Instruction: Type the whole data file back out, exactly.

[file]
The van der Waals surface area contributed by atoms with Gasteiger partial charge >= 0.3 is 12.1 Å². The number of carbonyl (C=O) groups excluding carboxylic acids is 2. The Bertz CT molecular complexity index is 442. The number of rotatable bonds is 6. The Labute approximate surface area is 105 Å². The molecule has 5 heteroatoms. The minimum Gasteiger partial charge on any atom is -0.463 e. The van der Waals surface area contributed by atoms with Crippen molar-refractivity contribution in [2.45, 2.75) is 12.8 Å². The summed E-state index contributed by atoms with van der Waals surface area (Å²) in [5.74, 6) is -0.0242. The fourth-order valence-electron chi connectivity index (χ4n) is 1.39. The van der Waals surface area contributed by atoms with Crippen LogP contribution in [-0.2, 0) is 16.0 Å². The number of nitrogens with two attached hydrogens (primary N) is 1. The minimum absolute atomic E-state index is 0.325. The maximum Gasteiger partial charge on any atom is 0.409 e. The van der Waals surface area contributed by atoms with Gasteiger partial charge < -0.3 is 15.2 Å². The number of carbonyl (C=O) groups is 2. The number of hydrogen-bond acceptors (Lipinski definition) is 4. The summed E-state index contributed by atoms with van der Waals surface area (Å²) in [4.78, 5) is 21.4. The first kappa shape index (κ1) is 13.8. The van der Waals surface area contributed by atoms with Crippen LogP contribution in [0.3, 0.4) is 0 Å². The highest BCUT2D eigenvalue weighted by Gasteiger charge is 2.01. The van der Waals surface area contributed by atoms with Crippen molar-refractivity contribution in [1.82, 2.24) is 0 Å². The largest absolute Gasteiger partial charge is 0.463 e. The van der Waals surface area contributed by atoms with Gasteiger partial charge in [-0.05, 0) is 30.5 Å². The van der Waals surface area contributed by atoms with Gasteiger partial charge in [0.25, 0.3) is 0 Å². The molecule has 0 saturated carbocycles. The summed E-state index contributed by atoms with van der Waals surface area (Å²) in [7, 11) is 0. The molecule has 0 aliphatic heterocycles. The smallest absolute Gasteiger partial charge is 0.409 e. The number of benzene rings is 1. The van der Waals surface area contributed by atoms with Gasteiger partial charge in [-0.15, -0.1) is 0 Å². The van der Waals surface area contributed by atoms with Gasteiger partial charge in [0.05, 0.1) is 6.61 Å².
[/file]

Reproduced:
The van der Waals surface area contributed by atoms with Gasteiger partial charge >= 0.3 is 12.1 Å². The number of carbonyl (C=O) groups excluding carboxylic acids is 2. The Bertz CT molecular complexity index is 442. The number of rotatable bonds is 6. The Labute approximate surface area is 105 Å². The molecule has 5 heteroatoms. The minimum Gasteiger partial charge on any atom is -0.463 e. The van der Waals surface area contributed by atoms with Crippen molar-refractivity contribution in [2.45, 2.75) is 12.8 Å². The summed E-state index contributed by atoms with van der Waals surface area (Å²) in [5.74, 6) is -0.0242. The fourth-order valence-electron chi connectivity index (χ4n) is 1.39. The van der Waals surface area contributed by atoms with Crippen LogP contribution in [-0.2, 0) is 16.0 Å². The number of nitrogens with two attached hydrogens (primary N) is 1. The minimum absolute atomic E-state index is 0.325. The maximum Gasteiger partial charge on any atom is 0.409 e. The van der Waals surface area contributed by atoms with Gasteiger partial charge < -0.3 is 15.2 Å². The number of carbonyl (C=O) groups is 2. The number of hydrogen-bond acceptors (Lipinski definition) is 4. The summed E-state index contributed by atoms with van der Waals surface area (Å²) in [4.78, 5) is 21.4. The first kappa shape index (κ1) is 13.8. The van der Waals surface area contributed by atoms with Crippen LogP contribution in [0.3, 0.4) is 0 Å². The highest BCUT2D eigenvalue weighted by Gasteiger charge is 2.01. The van der Waals surface area contributed by atoms with Crippen molar-refractivity contribution in [1.82, 2.24) is 0 Å². The largest absolute Gasteiger partial charge is 0.463 e. The van der Waals surface area contributed by atoms with Gasteiger partial charge in [-0.05, 0) is 30.5 Å². The van der Waals surface area contributed by atoms with Gasteiger partial charge in [0.25, 0.3) is 0 Å². The molecule has 0 saturated carbocycles. The summed E-state index contributed by atoms with van der Waals surface area (Å²) in [7, 11) is 0. The molecule has 0 aliphatic heterocycles. The smallest absolute Gasteiger partial charge is 0.409 e. The number of benzene rings is 1. The van der Waals surface area contributed by atoms with Gasteiger partial charge in [-0.15, -0.1) is 0 Å². The van der Waals surface area contributed by atoms with Gasteiger partial charge in [0.05, 0.1) is 6.61 Å².